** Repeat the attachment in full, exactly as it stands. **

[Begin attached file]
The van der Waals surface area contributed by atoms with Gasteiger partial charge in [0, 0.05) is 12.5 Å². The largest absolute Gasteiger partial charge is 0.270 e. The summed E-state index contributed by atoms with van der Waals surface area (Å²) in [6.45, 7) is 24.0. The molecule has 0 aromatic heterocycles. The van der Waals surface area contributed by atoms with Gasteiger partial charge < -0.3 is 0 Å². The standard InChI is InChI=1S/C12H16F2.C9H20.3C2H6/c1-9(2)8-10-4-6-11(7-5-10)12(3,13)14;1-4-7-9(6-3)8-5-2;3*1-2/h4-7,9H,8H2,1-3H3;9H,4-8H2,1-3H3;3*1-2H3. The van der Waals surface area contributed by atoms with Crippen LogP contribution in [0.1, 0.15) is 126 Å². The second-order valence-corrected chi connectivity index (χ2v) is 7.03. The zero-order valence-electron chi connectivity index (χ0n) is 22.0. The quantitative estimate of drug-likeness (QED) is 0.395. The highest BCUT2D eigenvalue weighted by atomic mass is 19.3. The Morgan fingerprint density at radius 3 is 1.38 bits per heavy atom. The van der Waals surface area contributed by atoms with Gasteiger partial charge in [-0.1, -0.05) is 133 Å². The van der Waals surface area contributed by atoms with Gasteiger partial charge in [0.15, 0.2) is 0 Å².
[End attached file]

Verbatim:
The van der Waals surface area contributed by atoms with Gasteiger partial charge in [0, 0.05) is 12.5 Å². The largest absolute Gasteiger partial charge is 0.270 e. The summed E-state index contributed by atoms with van der Waals surface area (Å²) in [6.45, 7) is 24.0. The molecule has 0 aromatic heterocycles. The van der Waals surface area contributed by atoms with Gasteiger partial charge < -0.3 is 0 Å². The standard InChI is InChI=1S/C12H16F2.C9H20.3C2H6/c1-9(2)8-10-4-6-11(7-5-10)12(3,13)14;1-4-7-9(6-3)8-5-2;3*1-2/h4-7,9H,8H2,1-3H3;9H,4-8H2,1-3H3;3*1-2H3. The van der Waals surface area contributed by atoms with Crippen LogP contribution in [0.1, 0.15) is 126 Å². The second-order valence-corrected chi connectivity index (χ2v) is 7.03. The zero-order valence-electron chi connectivity index (χ0n) is 22.0. The quantitative estimate of drug-likeness (QED) is 0.395. The highest BCUT2D eigenvalue weighted by atomic mass is 19.3. The Morgan fingerprint density at radius 3 is 1.38 bits per heavy atom. The van der Waals surface area contributed by atoms with Gasteiger partial charge in [-0.1, -0.05) is 133 Å². The van der Waals surface area contributed by atoms with Gasteiger partial charge in [0.15, 0.2) is 0 Å².